Interesting things happen when Ghanaian fathers find themselves together in one room. It is common knowledge how extremely unfashionable it is to brag about yourself to others. Bragging about your children, however, is a completely different matter.
I met Akosua Atuah between July and August of 2016; our fathers had met a couple of weeks prior and it just so happened that one had a daughter who, come December, would release a spoken word EP (me) and the other had a daughter who, come December, would release a poetry anthology (Akosua). And clearly, these men thought, for the sake of networking, two emerging college-age poetesses, by force or fire, had to meet. I won’t lie, the enthusiasm with which my father kept sending me screenshots of Akosua’s Tumblr, consistently asking me if I’d called her yet, since he first gave me her number, kind of scared me. Eventually I did text her though, and we had brunch together, and then sat in East Legon traffic while jamming to Kanye West before she dropped me home.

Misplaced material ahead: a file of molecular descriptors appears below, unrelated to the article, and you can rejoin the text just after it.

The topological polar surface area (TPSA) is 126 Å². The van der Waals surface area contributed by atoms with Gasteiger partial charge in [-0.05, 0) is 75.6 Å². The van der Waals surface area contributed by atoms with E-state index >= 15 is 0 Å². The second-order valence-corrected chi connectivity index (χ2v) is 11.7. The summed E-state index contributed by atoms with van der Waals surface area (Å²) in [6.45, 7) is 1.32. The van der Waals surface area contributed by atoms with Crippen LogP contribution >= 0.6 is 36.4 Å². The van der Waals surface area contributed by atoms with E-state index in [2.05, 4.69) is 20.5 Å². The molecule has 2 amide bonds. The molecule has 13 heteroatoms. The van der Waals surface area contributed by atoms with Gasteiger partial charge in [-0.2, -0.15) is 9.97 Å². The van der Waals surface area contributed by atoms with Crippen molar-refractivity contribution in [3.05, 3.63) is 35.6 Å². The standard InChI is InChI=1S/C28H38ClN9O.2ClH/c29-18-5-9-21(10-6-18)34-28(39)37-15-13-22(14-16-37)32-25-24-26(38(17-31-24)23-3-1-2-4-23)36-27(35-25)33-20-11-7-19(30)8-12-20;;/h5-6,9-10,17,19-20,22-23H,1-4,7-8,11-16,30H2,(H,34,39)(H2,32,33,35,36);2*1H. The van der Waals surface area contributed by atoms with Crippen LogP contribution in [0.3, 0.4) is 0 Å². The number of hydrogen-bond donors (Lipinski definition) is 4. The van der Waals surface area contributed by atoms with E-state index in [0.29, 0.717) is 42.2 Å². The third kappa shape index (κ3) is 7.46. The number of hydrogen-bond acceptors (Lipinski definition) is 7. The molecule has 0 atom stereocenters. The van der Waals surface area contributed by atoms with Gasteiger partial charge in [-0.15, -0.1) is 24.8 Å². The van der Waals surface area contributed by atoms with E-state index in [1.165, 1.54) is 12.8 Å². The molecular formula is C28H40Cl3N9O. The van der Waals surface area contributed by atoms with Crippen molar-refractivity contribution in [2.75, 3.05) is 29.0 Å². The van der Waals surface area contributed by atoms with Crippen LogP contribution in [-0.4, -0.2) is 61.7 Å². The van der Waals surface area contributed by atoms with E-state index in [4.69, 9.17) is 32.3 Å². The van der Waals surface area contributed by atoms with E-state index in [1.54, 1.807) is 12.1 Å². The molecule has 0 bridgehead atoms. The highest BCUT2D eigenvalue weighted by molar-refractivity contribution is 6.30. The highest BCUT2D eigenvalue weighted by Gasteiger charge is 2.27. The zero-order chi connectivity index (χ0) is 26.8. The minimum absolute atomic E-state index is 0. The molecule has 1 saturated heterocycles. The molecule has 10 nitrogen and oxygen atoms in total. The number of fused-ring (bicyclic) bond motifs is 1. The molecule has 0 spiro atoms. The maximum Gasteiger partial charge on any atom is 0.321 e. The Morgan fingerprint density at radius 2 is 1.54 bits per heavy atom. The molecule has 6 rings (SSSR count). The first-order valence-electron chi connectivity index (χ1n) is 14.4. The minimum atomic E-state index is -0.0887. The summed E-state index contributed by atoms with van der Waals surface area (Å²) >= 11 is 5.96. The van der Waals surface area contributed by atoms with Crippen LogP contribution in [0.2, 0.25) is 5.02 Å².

The thing that most surprised me after I met Akosua Atuah, and followed/liked her on every social media platform I could find her on, was how I’d never heard of her before. Not only because she was in what most people would call “my circles,” but because everything I read of hers showed that she was an absolutely fantastic writer. It was more than obvious that she paid careful attention to her words and her craft, and was clearly particular about her aesthetic. Looking at her Tumblr was a humbling experience; the layout and photography on her Instagram was incredibly impressive. She was a poet who paid attention to her poetry in its entirety, not just the lyrics. I had a lot to learn from her. While in the car with her that one time, she told me she needed a new writing journal, and whereas most people might have found her exclusive pickiness about what kind of journal she wanted, it was only more confirmation for me for what I’d already seen of her personality: she could not be pleased with “just anything” (when it comes to journals, notebooks and pens, I’m the same way). I showed her where I got my favorite ones and we passed through – Acrilex, by the way – before she took me home. I say these things about her personality first because it made her book make so much more sense to me.